Off the hinge: Functional Restoration of subtotal hemimandibulectomy defects does not require condylar preservation
Adam S. Levy, MD, Karel-Bart Celie, BA, Alexandra Lin, BA, Christine H. Rohde, MD, David I. Kutler, MD, Gwendolyn S. Reeve, DMD, Jason A. Spector, MD.
New York-Presbyterian Hospital, New York, NY, USA.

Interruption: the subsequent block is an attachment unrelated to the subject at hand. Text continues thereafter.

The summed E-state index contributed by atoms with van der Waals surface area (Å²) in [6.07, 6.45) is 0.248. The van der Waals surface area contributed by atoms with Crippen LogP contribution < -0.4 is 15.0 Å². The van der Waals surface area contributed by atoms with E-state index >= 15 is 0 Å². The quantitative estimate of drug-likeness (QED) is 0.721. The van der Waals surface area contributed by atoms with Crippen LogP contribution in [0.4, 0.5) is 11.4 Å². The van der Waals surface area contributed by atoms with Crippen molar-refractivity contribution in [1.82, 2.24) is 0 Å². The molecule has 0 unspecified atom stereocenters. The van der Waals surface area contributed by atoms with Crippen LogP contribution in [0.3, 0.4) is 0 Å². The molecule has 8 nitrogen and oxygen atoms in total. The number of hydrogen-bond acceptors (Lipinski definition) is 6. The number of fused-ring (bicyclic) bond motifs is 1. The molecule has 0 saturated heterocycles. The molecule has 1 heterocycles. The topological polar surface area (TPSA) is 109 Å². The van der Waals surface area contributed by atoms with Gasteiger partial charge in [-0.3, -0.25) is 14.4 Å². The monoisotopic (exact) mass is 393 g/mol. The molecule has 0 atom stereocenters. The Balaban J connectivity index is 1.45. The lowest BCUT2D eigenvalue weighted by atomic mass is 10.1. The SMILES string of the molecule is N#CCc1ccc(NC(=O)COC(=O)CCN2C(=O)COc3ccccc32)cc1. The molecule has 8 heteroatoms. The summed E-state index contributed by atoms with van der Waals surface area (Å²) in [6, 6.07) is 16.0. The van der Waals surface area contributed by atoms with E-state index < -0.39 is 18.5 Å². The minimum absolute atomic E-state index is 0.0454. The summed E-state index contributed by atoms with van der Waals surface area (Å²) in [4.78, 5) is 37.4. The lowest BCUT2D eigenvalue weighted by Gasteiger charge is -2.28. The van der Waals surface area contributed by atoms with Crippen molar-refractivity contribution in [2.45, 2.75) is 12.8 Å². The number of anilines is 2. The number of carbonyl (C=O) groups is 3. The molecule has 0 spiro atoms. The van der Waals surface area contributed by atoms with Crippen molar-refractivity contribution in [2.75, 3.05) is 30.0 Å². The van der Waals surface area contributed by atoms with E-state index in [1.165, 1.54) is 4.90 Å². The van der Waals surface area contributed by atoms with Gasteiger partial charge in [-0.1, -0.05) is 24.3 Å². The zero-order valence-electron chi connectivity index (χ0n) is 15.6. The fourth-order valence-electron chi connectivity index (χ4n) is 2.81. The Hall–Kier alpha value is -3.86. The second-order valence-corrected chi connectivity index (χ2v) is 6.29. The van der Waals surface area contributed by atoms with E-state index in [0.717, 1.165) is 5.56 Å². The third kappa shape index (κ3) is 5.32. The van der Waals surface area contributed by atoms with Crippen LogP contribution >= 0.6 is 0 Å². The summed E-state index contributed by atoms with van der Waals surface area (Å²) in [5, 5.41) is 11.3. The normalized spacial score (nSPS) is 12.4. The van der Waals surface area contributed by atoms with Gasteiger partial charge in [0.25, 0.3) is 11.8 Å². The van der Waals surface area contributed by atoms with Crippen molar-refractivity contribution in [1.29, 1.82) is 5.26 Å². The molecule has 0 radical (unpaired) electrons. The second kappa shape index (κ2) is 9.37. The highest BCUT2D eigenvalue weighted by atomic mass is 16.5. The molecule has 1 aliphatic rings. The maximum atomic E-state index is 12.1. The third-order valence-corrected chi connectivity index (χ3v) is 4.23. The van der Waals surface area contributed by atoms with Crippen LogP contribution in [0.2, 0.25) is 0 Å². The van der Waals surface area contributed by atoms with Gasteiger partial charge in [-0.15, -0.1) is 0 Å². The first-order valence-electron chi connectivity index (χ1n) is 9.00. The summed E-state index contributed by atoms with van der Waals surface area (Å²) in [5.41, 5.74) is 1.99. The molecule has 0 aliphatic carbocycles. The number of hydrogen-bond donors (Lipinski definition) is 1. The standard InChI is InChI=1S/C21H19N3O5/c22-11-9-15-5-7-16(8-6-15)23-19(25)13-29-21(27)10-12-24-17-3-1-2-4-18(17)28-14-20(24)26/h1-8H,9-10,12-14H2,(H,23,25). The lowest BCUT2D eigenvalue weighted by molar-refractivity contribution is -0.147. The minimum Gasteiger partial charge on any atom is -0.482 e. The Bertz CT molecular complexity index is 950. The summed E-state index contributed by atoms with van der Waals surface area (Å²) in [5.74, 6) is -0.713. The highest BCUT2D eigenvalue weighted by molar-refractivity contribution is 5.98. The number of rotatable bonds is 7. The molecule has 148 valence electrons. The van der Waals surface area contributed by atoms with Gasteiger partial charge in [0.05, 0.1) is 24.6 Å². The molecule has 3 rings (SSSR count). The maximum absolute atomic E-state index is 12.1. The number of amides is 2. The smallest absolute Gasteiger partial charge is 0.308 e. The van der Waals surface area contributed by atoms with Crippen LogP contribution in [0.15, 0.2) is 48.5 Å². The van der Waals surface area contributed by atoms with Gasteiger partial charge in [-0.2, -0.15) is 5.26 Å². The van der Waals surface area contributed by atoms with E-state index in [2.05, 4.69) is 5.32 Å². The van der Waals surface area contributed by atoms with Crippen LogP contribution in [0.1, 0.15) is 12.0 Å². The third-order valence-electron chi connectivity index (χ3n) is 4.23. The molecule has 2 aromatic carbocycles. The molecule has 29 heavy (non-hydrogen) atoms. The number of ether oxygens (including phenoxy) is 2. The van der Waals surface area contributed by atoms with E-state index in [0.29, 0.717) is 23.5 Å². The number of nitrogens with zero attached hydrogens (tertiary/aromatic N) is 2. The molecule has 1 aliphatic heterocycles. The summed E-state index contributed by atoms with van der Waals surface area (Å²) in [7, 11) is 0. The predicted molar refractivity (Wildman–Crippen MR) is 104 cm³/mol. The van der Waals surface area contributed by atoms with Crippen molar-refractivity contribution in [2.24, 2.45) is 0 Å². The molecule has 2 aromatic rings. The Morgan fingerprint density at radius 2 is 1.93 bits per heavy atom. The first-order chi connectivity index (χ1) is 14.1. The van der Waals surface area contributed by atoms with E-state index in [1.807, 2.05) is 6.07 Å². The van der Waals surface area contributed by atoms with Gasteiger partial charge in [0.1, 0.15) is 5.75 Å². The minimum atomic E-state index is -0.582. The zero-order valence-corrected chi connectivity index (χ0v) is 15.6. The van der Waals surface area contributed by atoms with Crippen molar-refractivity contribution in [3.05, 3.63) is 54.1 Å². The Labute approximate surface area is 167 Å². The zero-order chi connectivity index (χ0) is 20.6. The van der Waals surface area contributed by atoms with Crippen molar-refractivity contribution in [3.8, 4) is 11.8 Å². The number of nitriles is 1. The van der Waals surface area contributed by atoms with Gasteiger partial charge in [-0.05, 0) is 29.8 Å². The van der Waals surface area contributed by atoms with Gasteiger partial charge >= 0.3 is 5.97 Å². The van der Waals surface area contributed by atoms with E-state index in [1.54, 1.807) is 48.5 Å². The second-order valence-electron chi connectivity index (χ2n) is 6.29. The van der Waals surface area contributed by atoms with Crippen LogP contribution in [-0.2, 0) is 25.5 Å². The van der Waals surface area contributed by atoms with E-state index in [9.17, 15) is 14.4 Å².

Background: Mandibular tumors or osteonecrosis may often involve a “hemi-mandible”, though these pathologic processes usually spare the condyle, an integral component of the temporomandibular joint complex (TMJ). Subtotal resection of the hemi-mandible creates a complex reconstructive problem as the remaining condylar segment is small with questionable vascularity and insufficient surface area onto which hardware may be securely placed, increasing the risk of non-union and displacement. Alternatively, the uninvolved condylar segment may be resected with the specimen and a functional neo-condyle designed using pre-operative virtual planning and rounding of the distal end of the fibular construct intra-operatively to seat into the glenoid fossa. We reviewed our experience in those patients who underwent posterior mandibular reconstruction using vascularized fibula with or without condylar sacrifice and compared functional outcomes.Methods: A retrospective chart review was performed of all patients undergoing free fibula reconstruction after hemi-mandible resection without condylar preservation between 2006-2017. Neo-condyles were designed with virtual planning to be seated 2-3 mm below the temporomandibular disc and were contoured intraoperatively to have a round shape. Post-operatively patients who underwent neo-condylar reconstruction were kept in MMF for 3-4 weeks then placed in elastics. Outcomes measured included maximum interincisal opening (MIO), occlusion, and type of diet obtained.Results: Fifteen patients were identified that underwent condylar resection with neo-condyle creation. Mean age at time of reconstruction was 62±15.4 and BMI 24.9±5.6. All but 2 patients were able to tolerate regular diet at the time of follow up (mean 14 months). These two patients were unable to resume normal diet after 20 months and required long-term supplemental enteral feeding. Three patients developed trismus/ankylosis with reduced MIO (10/15/20), all of which received external beam radiation. The other 10 patients with neo-condyles retained normal occlusion and MIO distance.Conclusion: Fabrication of a neo-condyle using a vascularized fibula flap is a straightforward and reliable procedure that produces excellent outcomes. As the osteosynthesis of the condylar remnant to the fibula flap can be technically challenging, we propose routine discarding of the condylar remnant in order to make surgical reconstruction of subtotal mandibulectomy a technically simpler procedure.
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